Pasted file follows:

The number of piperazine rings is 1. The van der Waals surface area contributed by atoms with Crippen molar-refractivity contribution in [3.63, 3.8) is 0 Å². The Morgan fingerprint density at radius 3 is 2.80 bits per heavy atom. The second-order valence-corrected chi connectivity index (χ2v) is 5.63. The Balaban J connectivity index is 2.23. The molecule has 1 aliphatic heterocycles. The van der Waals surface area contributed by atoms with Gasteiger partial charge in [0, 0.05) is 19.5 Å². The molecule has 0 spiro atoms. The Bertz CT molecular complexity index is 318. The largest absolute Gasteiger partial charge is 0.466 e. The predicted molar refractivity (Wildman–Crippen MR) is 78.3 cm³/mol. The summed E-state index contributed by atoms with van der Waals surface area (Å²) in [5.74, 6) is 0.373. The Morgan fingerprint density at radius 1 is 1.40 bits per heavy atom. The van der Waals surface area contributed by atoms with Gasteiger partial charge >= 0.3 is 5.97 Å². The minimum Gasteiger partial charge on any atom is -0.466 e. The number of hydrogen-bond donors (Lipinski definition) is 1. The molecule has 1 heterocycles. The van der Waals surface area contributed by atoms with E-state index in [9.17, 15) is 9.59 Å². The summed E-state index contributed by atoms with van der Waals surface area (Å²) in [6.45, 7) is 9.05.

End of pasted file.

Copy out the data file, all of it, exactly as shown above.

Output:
The number of piperazine rings is 1. The van der Waals surface area contributed by atoms with Crippen molar-refractivity contribution in [3.63, 3.8) is 0 Å². The Morgan fingerprint density at radius 3 is 2.80 bits per heavy atom. The second-order valence-corrected chi connectivity index (χ2v) is 5.63. The Balaban J connectivity index is 2.23. The molecule has 1 aliphatic heterocycles. The van der Waals surface area contributed by atoms with Gasteiger partial charge in [0, 0.05) is 19.5 Å². The molecule has 0 spiro atoms. The Bertz CT molecular complexity index is 318. The largest absolute Gasteiger partial charge is 0.466 e. The predicted molar refractivity (Wildman–Crippen MR) is 78.3 cm³/mol. The summed E-state index contributed by atoms with van der Waals surface area (Å²) in [5.74, 6) is 0.373. The Morgan fingerprint density at radius 1 is 1.40 bits per heavy atom. The van der Waals surface area contributed by atoms with Gasteiger partial charge >= 0.3 is 5.97 Å². The minimum Gasteiger partial charge on any atom is -0.466 e. The number of hydrogen-bond donors (Lipinski definition) is 1. The molecule has 1 heterocycles. The van der Waals surface area contributed by atoms with E-state index in [9.17, 15) is 9.59 Å². The summed E-state index contributed by atoms with van der Waals surface area (Å²) in [6.45, 7) is 9.05.